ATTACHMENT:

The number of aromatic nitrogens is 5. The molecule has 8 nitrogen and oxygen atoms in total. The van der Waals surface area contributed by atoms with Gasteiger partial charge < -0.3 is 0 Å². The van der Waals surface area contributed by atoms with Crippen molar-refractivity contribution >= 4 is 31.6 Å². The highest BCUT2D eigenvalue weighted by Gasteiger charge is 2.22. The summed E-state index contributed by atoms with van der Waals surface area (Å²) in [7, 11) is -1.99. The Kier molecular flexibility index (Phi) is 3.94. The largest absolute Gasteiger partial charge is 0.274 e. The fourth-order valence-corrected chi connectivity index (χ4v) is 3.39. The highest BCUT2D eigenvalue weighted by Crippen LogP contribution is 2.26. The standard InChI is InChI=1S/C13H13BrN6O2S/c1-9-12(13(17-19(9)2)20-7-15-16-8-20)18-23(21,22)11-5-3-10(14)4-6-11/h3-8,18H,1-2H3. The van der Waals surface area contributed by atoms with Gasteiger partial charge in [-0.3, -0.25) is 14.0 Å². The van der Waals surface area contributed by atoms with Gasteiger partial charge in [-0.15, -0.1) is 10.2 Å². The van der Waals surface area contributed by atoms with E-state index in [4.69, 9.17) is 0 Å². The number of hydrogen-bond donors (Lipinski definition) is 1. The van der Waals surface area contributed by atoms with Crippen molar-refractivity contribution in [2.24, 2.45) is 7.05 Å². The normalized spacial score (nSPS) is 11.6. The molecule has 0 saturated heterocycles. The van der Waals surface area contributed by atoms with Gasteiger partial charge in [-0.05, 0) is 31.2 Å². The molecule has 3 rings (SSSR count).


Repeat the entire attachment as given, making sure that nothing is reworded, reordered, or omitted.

The number of aromatic nitrogens is 5. The molecule has 8 nitrogen and oxygen atoms in total. The van der Waals surface area contributed by atoms with Gasteiger partial charge < -0.3 is 0 Å². The van der Waals surface area contributed by atoms with Crippen molar-refractivity contribution >= 4 is 31.6 Å². The highest BCUT2D eigenvalue weighted by Gasteiger charge is 2.22. The summed E-state index contributed by atoms with van der Waals surface area (Å²) in [7, 11) is -1.99. The Kier molecular flexibility index (Phi) is 3.94. The largest absolute Gasteiger partial charge is 0.274 e. The fourth-order valence-corrected chi connectivity index (χ4v) is 3.39. The highest BCUT2D eigenvalue weighted by Crippen LogP contribution is 2.26. The standard InChI is InChI=1S/C13H13BrN6O2S/c1-9-12(13(17-19(9)2)20-7-15-16-8-20)18-23(21,22)11-5-3-10(14)4-6-11/h3-8,18H,1-2H3. The van der Waals surface area contributed by atoms with Gasteiger partial charge in [-0.3, -0.25) is 14.0 Å². The van der Waals surface area contributed by atoms with Gasteiger partial charge in [-0.15, -0.1) is 10.2 Å². The van der Waals surface area contributed by atoms with E-state index in [4.69, 9.17) is 0 Å². The number of hydrogen-bond donors (Lipinski definition) is 1. The van der Waals surface area contributed by atoms with Crippen molar-refractivity contribution in [2.24, 2.45) is 7.05 Å². The normalized spacial score (nSPS) is 11.6. The molecule has 0 saturated heterocycles. The van der Waals surface area contributed by atoms with Gasteiger partial charge in [-0.05, 0) is 31.2 Å². The molecule has 3 rings (SSSR count).